The Story of the Care Partner

A woman stands in front of a Cathedral

Myra grew up listening to classical music and attending operas on the weekends with her mother. She would wait for her mother who worked long hours to return home and spend time with her. Often, they would listen to Chopin together, and her mother would tell stories of how she used to play piano as a child. As the years went by, she grew closer to her mother, becoming both her close friend and her care partner as they navigated life with her mother’s dementia diagnosis. Myra took her mother shopping, prepared meals for her, and made sure she was dressed every morning. She took her mother to doctor’s appointments, to visit family, and to museums and music venues that were a safe space for them.

Myra was there for her mother, but she did not always have the time to tend to her own needs or share experiences outside of their routine.

This story is loosely based on a story that I have heard many times, and recently, I heard this story echoed by Meg Kalafsky, my colleague who studied Psychology and Sociology, and now has discussions with care partners every week as the Program Coordinator at Penn Memory Center for the Time Out Program. After hearing about “the struggles that care partners experience while trying to care for their loved one” and “the ways in which caregiving has affected other parts of their lives (socially, emotional and physical health, career choices),” her time with care partners has been “eye opening.”

In her conversations with care partners, Meg has often heard “about the practical things, such as their loved one’s current medical conditions” and “strategies that work well when their loved one becomes agitated” but she has also listened while care partners reminisced on times when everyone was in better health.

“[It] has impressed upon me how loving and strenuous caregiving is,” she said. “The thing that caregivers need most to continue being effective caregivers is weekly respite. A time to charge their own batteries and care for their own health so they can continue taking care of their loved one.”

Meg’s work in the Time Out Program has centered around matching trained college students with families to facilitate meaningful, in-home engagement through companionship that includes conversation, reading, or mobility assistance. For example, Myra’s mother could be paired with a student who enjoys playing the piano and shares a love for classical music.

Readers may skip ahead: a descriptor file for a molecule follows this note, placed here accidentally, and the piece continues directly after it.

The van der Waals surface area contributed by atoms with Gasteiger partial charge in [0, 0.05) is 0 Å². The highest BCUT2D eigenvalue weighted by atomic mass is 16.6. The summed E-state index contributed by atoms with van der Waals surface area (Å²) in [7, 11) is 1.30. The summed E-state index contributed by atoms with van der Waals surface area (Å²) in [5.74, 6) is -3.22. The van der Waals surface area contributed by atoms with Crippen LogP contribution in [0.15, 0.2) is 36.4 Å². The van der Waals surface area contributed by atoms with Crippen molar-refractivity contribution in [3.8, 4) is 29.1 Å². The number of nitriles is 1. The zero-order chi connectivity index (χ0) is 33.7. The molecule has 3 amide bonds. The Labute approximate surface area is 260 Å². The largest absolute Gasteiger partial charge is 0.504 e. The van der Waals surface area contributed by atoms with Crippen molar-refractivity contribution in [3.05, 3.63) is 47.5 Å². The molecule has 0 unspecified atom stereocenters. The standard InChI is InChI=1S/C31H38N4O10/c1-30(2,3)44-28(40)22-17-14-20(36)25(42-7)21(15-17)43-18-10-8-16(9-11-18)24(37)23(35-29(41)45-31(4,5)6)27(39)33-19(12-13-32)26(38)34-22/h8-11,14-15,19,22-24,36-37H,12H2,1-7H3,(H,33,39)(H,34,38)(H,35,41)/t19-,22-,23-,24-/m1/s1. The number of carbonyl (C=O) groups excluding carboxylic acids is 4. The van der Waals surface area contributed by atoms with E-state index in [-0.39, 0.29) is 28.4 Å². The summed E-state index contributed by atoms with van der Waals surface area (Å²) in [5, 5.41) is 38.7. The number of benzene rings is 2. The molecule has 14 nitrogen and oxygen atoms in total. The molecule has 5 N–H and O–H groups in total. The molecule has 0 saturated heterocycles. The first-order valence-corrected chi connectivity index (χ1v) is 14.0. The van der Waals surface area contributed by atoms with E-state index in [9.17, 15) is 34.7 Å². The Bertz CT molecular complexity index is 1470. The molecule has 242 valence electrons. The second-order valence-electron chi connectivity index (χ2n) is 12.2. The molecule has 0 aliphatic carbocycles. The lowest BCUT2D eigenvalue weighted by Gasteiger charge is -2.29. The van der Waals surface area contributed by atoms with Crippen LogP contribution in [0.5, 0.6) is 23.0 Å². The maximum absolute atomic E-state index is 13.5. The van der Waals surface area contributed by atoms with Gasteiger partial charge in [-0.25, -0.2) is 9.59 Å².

In 2014, readers of the were asked to share a piece of advice or one tip for other caregivers. There were 106 responses. Some of these responses included:

“Patience. Much patience. And laughter is a close second!” – Tammy Lewis

“Take care of yourself so you can take care of others.” – Diane Croy

“It’s not ONE day at a time, start with breakfast and work your way toward lunch… just a little at a time.” – Stacey Gordon

“Humor goes a long way. So does kindness and love.” – Tammy Martin

“Don’t be too proud to accept help when needed.” – Marjorie Deuell Fox

“Create relationships with those who share similar struggles.” – Kara Davioni

“Instead of trying to bring your loved one to your side of the river, go to theirs. Try and truly understand what standing in their shoes is like. Join THEIR journey.” – Diane Marie Jurgensen

This advice echoes similar advice given by AARP, who urge care partners to take care of their own health, find kindred spirits, avoid beating themselves up, and get organized.

At ARTZ Philadelphia, through our ARTZ Cards project, we are creating decks of cards that can support, comfort, challenge and inspire people living with dementia and the people they love. These cards will contain words and images shared by fellow journeyers: brief words of encouragement, thought-provoking questions, and lessons learned. They also will contain beautiful images created by participants in our programs, whose creativity is an inspiration in itself. We are asking for your help! What is the greatest gift you could give to a fellow traveler through the ups and downs of living with dementia in just a few words? Or by asking a simple question?

We also aim to provide engaging, stimulating experiences and relief from the daily grind through Café for Care Partners, a series of programs for care partners of people living with dementia. This March, at a special café at the Woodmere Art Museum, comedian, actor and life coach Jennifer Blaine will perform her new interactive piece “Having a Good Time”, a show about the one problem we all suffer from, and ways to expand the upper limit we place on the amount of joy, flow and fun we usually experience.

For more information and to RSVP for the March 18 Café for Care Partners at Woodmere Art Museum, visit our event calendar.

To learn more about Jennifer Blaine and “Having a Good Time” visit her website.